By Matt Steinglass Hanoi 11 May 2007 Voice of America
Two lawyers who ran a center for human rights law and supported alternative political parties in Vietnam were sentenced to prison Friday in Hanoi. Their trial came a day after three other democracy activists were convicted of similar charges in Ho Chi Minh City. Matt Steinglass reports from Hanoi that the convictions are the latest in a crackdown on democracy activists.Lawyers Nguyen Van Dai and Le Thi Cong Nhan are members of the Vietnamese democracy and human rights group “Bloc 8406,” and had organized seminars for students on international human rights law.
How is it possible to write a book about the '60s without an in-depth discussion of the Vietnam War?
"I committed the same kinds of atrocities as thousands of others in that I shot in free-fire zones, fired .50-caliber machine bullets, used harass-and-interdiction fire, joined in search-and-destroy missions, and burned villages. All of these acts are contrary to the laws of the Geneva Convention, and all were ordered as written, established policies from the top down, and the men who ordered this are war criminals." -- John Kerry, on "Meet the Press," April 1971.
Tom Brokaw's best-selling book, Boom! Voices of the Sixties -- Personal Reflections on the '60s and Today, bills itself as "a virtual reunion of a cross section of the Sixties crowd, in an effort to discover what we might learn from each other, forty years later." Its 688 pages consist mainly of interviews with more than 80, mostly successful, veterans of the '60s, dealing with Vietnam, the civil rights and women's movements, and electoral politics. Other than Vietnam, his material is relatively unobjectionable, since America has made some progress -- though not as much as he suggests -- in the domestic arena. The personal stories of women leaders and courageous African-Americans, who rose to prominence from the trenches of the burgeoning women's movement and from the barricades of the civil rights movement, are inspiring.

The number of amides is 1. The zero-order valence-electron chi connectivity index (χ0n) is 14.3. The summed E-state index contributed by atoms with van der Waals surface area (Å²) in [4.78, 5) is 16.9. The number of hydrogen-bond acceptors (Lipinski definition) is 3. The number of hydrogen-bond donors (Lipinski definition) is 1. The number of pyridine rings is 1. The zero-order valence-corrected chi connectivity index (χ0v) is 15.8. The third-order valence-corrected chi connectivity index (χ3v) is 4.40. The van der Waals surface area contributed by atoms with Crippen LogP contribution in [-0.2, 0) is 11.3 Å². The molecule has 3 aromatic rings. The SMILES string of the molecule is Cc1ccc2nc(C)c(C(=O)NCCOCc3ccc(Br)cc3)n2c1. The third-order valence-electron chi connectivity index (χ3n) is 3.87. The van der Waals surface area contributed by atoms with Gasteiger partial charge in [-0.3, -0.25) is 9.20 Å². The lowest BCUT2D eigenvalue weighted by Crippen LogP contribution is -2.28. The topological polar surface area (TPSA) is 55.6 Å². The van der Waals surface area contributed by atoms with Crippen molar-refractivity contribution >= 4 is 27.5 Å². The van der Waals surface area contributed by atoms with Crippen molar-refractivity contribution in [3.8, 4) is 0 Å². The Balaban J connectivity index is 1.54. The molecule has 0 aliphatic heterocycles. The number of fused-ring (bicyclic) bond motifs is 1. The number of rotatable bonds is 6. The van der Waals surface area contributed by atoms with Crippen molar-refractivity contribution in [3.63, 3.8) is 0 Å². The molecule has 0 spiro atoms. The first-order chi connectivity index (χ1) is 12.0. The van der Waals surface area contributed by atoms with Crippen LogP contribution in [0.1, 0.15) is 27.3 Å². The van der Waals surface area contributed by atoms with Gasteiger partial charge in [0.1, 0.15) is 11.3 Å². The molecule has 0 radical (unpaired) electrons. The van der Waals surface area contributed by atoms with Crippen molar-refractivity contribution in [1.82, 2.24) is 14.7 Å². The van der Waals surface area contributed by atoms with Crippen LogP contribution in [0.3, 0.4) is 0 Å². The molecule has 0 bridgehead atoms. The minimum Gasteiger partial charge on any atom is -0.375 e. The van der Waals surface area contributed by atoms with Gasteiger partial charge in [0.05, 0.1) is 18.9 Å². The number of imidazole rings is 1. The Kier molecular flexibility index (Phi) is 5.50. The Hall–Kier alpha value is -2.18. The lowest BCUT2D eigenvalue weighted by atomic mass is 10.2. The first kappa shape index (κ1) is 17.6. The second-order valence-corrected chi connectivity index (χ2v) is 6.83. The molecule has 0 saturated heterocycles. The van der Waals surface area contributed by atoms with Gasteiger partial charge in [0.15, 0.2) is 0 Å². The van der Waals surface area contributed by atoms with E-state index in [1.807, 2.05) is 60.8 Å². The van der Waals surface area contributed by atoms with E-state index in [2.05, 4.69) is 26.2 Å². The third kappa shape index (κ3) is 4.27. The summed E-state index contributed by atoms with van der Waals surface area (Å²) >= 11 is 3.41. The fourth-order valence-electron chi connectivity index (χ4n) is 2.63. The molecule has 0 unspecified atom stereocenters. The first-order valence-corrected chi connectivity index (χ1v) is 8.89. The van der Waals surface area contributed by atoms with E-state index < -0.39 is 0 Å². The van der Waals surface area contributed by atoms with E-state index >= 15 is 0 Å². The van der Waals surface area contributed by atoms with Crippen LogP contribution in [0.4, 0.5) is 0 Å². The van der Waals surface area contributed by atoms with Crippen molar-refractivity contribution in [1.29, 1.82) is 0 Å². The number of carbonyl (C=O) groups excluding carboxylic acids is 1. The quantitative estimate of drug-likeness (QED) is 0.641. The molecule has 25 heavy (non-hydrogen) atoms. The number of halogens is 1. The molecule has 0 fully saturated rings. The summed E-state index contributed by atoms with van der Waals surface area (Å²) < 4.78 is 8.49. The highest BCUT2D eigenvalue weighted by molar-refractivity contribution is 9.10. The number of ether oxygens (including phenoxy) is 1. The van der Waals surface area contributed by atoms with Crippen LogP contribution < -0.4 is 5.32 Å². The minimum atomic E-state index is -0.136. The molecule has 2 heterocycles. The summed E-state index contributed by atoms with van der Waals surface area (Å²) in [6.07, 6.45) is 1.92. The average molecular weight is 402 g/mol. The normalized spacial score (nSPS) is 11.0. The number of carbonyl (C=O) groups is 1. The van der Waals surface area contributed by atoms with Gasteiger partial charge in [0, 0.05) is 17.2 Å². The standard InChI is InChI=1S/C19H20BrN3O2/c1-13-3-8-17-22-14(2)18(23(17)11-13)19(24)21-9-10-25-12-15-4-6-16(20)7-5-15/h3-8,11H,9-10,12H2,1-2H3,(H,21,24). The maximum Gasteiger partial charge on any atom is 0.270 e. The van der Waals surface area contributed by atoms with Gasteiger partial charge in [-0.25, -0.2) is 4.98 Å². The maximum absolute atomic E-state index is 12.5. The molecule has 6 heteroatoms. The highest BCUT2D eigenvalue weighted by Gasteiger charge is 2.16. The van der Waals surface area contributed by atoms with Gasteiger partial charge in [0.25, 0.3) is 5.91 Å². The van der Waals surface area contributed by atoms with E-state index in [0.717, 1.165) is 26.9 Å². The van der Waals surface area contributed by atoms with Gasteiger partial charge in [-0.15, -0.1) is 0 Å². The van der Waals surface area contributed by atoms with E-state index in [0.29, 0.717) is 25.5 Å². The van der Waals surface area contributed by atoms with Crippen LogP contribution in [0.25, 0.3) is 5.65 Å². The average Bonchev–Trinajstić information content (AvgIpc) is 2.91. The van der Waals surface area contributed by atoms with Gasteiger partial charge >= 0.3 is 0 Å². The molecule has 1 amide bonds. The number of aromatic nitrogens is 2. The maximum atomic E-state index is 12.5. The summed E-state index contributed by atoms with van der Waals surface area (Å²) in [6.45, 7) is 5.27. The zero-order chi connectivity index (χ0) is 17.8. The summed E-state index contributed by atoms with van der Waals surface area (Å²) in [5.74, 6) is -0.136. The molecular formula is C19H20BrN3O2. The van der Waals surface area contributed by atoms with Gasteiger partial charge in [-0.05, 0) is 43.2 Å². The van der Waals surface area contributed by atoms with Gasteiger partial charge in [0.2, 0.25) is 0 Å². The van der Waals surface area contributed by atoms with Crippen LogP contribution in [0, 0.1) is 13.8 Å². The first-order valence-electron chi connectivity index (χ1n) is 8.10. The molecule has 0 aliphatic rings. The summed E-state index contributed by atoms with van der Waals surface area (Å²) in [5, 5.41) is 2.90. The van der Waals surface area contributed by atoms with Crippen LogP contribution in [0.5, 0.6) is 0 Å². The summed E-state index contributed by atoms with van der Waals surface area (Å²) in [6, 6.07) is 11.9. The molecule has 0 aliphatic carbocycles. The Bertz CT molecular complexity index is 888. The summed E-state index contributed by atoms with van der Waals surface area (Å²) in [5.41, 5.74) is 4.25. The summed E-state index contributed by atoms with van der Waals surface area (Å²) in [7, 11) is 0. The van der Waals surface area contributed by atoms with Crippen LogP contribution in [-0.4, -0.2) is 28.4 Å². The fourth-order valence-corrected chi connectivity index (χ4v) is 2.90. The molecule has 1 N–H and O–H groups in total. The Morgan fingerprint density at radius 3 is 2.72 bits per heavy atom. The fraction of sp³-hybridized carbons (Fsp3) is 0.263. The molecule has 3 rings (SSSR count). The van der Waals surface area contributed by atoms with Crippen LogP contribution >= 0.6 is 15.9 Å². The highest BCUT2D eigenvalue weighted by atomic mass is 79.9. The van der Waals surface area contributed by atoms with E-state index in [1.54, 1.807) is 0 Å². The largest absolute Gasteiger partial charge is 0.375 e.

BANGKOK - The US Air Force wanted to use nuclear weapons against Vietnam in
1959 and 1968, and Laos in 1961, to obliterate communist guerrillas, according
to newly declassified secret US Air Force documents.
In 1959, US Air Force chief of staff General Thomas D White chose several
targets in northern Vietnam, but other military officials blocked his demand to
nuke the Southeast Asian nation.
PARIS, July 9 - Wearing an elegant tweed jacket and sipping fruit juice in a Left Bank cafe here, the writer Duong Thu Huong hardly cuts a threatening figure. But Ms. Huong, 58, evidently does in her native Vietnam, where she has spent time in jail, has seen her books banned and for 11 years was denied a passport to travel abroad.
(New York, November 28, 2007) ''The Vietnamese government should immediately and unconditionally release two human rights lawyers, Nguyen Van Dai and Le Thi Cong Nhan, whose prison sentences were reduced after an appeals court hearing in Hanoi today, Human Rights Watch said.
No one should be imprisoned for peaceful political expression of their views. Vietnam's crackdown on dissent shows no sign of letting up. Instead, the authorities continue to arrest and imprison people for simply exercising their freedom of speech and advocating for democratic reforms.
Sophie Richardson, Asia advocacy director at Human Rights Watch.
by Richard Lloyd Parry (November 30, 2006 -- TimesOnline)
The Vietnamese government is one of those regimes whose repression is so narrowly concentrated that casual visitors - and even its own citizens, for some of the time at least - are quite unaware of it. Singapore, a very different country in most ways, has a broadly similar approach. Leave people alone as long as they are making money, creating silk paintings, winning Olympic medals and the like. But as soon as they assert themselves politically, as soon as they question the authority of the Party - then crush them.
Rohrabacher, Horvath, Ba Will Receive 2007 Truman-Reagan Medal Of Freedom
Presentations To Be Made at the Embassy of Hungary Nov. 15
(Embedded image moved to file: pic32701.gif) directions to the memorial
by Lam Quang Thi
National Catholic Reporter, March 11, 2005
Vietnamese communities in the United States, Europe and Australia are
protesting the Jan. 8 killing of Vietnamese fishermen by the Chinese
navy. On that day, navy ships from the People's Republic of China shot
and killed nine Vietnamese fishermen and injured seven others in the
Vinh Bac Bo (Gulf of Tonkin). Eight fishermen were kidnapped...